Smári "Mailpile" McCarthy's lecture Engineering Our Way Out of Fascism sets out a set of technical, legal and social interventions we can undertake to make mass surveillance impossible, starting with this: "The goal of those interested in protecting human rights should be to raise the average cost of surveillance to $10.000 per person per day within the next five years."
First, let’s talk about litigation options. The fine people at Privacy International (support their work!) are currently working on taking the seven largest telecoms providers in the world to court over fiber optics surveillance, based on violations of article 8 of the European Convention on Human Rights. The Electronic Frontier Foundation (support them too!) is involved in multi-district litigation against the NSA and various other parties. These two organizations are doing remarkable and amazing work, but they do have limitations on how much they can accomplish, and there is a lot of stuff that they can’t reasonably cover. If they get more money, they can do more things. This is kind of obvious, but seriously consider contributing.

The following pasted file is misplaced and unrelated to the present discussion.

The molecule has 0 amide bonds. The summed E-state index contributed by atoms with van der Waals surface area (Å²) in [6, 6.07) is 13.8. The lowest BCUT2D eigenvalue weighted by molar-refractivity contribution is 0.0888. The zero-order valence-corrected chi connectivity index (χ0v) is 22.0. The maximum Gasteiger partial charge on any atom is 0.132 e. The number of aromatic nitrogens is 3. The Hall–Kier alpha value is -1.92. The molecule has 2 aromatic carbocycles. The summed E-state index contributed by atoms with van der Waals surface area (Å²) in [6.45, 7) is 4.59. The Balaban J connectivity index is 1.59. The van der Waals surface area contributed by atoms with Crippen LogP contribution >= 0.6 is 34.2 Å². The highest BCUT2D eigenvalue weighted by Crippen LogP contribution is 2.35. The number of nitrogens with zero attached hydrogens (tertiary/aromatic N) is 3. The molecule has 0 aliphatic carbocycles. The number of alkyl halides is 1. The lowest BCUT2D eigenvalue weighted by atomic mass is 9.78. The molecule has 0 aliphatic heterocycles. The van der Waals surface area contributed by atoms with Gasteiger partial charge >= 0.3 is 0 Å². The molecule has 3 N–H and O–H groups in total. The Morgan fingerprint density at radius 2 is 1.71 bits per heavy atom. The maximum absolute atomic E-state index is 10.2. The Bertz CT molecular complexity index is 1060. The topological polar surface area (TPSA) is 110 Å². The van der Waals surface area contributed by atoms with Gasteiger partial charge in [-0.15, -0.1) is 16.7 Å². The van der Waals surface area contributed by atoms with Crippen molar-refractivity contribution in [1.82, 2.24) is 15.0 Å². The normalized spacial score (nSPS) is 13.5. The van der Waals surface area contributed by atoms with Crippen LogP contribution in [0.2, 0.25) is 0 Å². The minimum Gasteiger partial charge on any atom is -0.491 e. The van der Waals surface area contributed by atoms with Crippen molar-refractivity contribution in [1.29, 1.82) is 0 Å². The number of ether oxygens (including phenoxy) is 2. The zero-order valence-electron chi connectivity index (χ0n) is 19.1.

Amongst the many untapped legal options is directly suing various providers, such as Verizon, AT&T, T-Mobile, Apple, Yahoo!, Google, Microsoft, Amazon, SWIFT, Barclays, ABN AMRO, Deutsche Bank, UBS. Why so many banks? Because it isn’t just the Internet that is being monitored.
On top of this, it might be worth considering lawsuits against governments directly. This will be harder to do, but if won, these would have a substantial effect on the situation.
The reason this will be effective in raising the bar is that it will make the various private entities involved feel a direct bottom line impact on their businesses resulting from their collusion with state actors, which will lead them to push back to a much more significant degree than they have so far.
Litigation however will only get us so far. A large amount of policy work is needed in order to fix the current situation. Specifically, numerous international agreements need to be reconsidered and renegotiated. Cross-border data protection agreements should be looked at, and similarly the Wassenaar agreement needs anything touching on cryptography taken out of it. Laws within countries can be improved, in particular data protection laws and laws regarding cryptography. Countries that require key escrowing for instance need to stop doing that.